Ayse Basar BenerAyse Basar Bener is currently the director of School of Information Technology Management at Ryerson University in Canada. She conducts research in empirical software engineering. Her research focuses on software process, software quality and estimation, and software development decision support. Bener switched to academia in 2002 after a 15-year career in the finance and banking industries. She held senior executive positions leading large IT initiatives and managed operations before joining Bogazici University. Her research group developed software process support tools that were deployed in real industrial settings. They include a metrics collection tool that is now available at Google Code. The group also collected precious defect-related data from 25 companies regarding their software processes, organized and packaged this data, and donated them to the PROMISE repository. All of her group’s research projects involve close collaboration with an industrial partner. Bener holds a PhD in information systems from the London School of Economics and a master’s degree in information technology from the University of Alabama.
Judith Bishop is a professor of computer science at Stellenbosch University. Her specialties are programming languages, compilers, and distributed systems, with more recently an interest in mobile computing and gamification. Bishop received a PhD in computer science from the University of Southampton. She has received an ACM Distinguished Membership and the IFIP Silver Core Award. She’s a Fellow of the British Computer Society and the Royal Society of South Africa. Contact her at
Jan BoschJan Bosch is a professor of software engineering and the Software Center director at Chalmers University of Technology. Previously, he served as vice president of engineering processes at Intuit and as a professor of software engineering at the University of Groningen, The Netherlands. Prior to that, he headed the Software and Application Technologies laboratory at Nokia Research Center. His research interests include software ecosystems, compositional software engineering, software architecture, and software product lines. Bosch has published on, advised, and implemented techniques and methods for software architecture, variability management, the link to business strategy, organizational models, assessment frameworks, adoption frameworks, and quality attributes. He is on the editorial board of Science of Computer Programming and author of Design and Use of Software Architectures: Adopting and Evolving a Product Line Approach. Contact him at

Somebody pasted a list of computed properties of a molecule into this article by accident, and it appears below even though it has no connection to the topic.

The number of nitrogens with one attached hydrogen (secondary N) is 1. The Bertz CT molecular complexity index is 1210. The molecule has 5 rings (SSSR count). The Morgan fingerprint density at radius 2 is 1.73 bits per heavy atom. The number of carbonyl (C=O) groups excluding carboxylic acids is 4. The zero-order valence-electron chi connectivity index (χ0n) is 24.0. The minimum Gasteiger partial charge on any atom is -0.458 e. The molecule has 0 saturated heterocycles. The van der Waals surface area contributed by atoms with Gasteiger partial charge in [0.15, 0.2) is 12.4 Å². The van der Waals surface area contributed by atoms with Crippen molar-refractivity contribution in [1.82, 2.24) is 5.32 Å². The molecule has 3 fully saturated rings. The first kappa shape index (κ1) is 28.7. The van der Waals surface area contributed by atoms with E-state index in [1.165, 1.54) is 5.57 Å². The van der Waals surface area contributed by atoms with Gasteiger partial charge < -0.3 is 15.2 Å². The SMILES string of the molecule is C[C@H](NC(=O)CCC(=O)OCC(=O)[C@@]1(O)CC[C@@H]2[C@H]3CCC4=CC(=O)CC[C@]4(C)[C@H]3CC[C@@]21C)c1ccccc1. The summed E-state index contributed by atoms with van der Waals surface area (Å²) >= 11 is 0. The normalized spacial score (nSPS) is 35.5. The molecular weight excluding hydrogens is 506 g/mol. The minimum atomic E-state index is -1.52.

Anita CarletonAnita Carleton is director of the Software Engineering Process Management (SEPM) program at the Software Engineering Institute at Carnegie Mellon University. She provides leadership for the research, development, and transition of methods and technologies that encapsulate best practices for engineering, management, and measurement. Several models developed by the SEPM program have become worldwide defacto standards for the software industry, including the Capability Maturity Model Integration and the Team Software Process. Carleton has over 25 years of experience in software development, management, measurement, and process improvement. She coauthored Measuring the Software Process: Statistical Process Control for Software Process Improvement. She also received an award from Barry Boehm when he directed the Department of Defense (DoD) Research & Engineering office for her leadership in defining a core set of measures and measurement definition frameworks that served as a basis for collecting well-understood and consistent software data throughout the DoD in support of the DoD Software Action Plan Measurement Initiative. Carleton is a member of ACM and a Senior Member of the IEEE Computer Society.